2019 Volume E102.A Issue 1 Pages 251-269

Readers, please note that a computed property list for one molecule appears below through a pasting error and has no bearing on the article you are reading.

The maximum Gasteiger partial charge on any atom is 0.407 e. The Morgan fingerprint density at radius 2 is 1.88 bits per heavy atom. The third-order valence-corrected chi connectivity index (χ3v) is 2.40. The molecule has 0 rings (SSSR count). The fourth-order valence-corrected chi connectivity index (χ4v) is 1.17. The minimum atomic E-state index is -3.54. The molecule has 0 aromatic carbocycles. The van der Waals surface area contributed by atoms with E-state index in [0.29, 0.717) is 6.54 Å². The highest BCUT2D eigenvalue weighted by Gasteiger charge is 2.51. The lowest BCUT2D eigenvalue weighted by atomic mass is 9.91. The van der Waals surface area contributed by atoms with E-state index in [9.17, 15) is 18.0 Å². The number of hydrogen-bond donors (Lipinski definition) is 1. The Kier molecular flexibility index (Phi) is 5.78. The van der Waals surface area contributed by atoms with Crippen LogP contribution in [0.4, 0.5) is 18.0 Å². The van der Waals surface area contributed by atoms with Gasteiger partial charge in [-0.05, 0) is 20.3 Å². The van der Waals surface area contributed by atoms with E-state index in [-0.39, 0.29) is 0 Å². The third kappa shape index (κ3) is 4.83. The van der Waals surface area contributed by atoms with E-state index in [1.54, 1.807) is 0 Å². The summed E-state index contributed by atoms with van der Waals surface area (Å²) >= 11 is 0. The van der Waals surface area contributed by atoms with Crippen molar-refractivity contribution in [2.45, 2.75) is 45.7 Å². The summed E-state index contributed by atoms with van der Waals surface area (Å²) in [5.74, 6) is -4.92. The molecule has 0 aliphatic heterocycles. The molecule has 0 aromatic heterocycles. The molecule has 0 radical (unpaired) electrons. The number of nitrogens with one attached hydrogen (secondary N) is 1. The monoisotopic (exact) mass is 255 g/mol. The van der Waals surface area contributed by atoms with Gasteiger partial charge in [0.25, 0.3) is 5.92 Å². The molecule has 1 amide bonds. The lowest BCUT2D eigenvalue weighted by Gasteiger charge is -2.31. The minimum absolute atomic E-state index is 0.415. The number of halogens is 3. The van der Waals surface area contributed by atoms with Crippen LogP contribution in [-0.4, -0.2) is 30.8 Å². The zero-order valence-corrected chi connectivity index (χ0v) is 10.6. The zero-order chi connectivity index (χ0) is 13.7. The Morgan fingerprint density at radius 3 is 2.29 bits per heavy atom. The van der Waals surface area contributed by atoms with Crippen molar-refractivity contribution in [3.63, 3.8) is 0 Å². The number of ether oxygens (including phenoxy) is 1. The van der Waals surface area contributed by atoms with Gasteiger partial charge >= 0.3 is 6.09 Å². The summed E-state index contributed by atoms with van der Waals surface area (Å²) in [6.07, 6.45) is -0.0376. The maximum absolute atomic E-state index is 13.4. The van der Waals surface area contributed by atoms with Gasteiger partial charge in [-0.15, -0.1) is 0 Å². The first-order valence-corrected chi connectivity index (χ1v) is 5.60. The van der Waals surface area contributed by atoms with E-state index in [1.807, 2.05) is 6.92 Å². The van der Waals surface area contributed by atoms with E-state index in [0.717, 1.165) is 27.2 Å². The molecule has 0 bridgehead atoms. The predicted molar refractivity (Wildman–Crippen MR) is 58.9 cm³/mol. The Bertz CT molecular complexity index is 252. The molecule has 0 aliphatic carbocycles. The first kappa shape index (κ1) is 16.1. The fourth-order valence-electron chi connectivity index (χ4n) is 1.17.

Bilinear-type conversion is to translate a cryptographic scheme designed over symmetric bilinear groups into one that works over asymmetric bilinear groups with small overhead regarding the size of objects concerned in the target scheme. In this paper, we address scalability for converting complex cryptographic schemes. Our contribution is threefold. Investigating complexity of bilinear-type conversion. We show that there exists no polynomial-time algorithm for worst-case inputs under standard complexity assumption. It means that bilinear-type conversion in general is an inherently difficult problem. Presenting a new scalable conversion method. Nevertheless, we show that large-scale conversion is indeed possible in practice when the target schemes are built from smaller building blocks with some structure. We present a novel conversion method, called IPConv, that uses 0-1 Integer Programming instantiated with a widely available IP solver. It instantly converts schemes containing more than a thousand of variables and hundreds of pairings. Application to computer-aided design. Our conversion method is also useful in modular design of middle to large scale cryptographic applications; first construct over simpler symmetric bilinear groups and run over efficient asymmetric groups. Thus one can avoid complication of manually allocating variables over asymmetric bilinear groups. We demonstrate its usefulness by somewhat counter-intuitive examples where converted DLIN-based Groth-Sahai proofs are more compact than manually built SXDH-based proofs. Though the early purpose of bilinear-type conversion is to save existing schemes from attacks against symmetric bilinear groups, our new scalable conversion method will find more applications beyond the original goal. Indeed, the above computer-aided design can be seen as a step toward automated modular design of cryptographic schemes.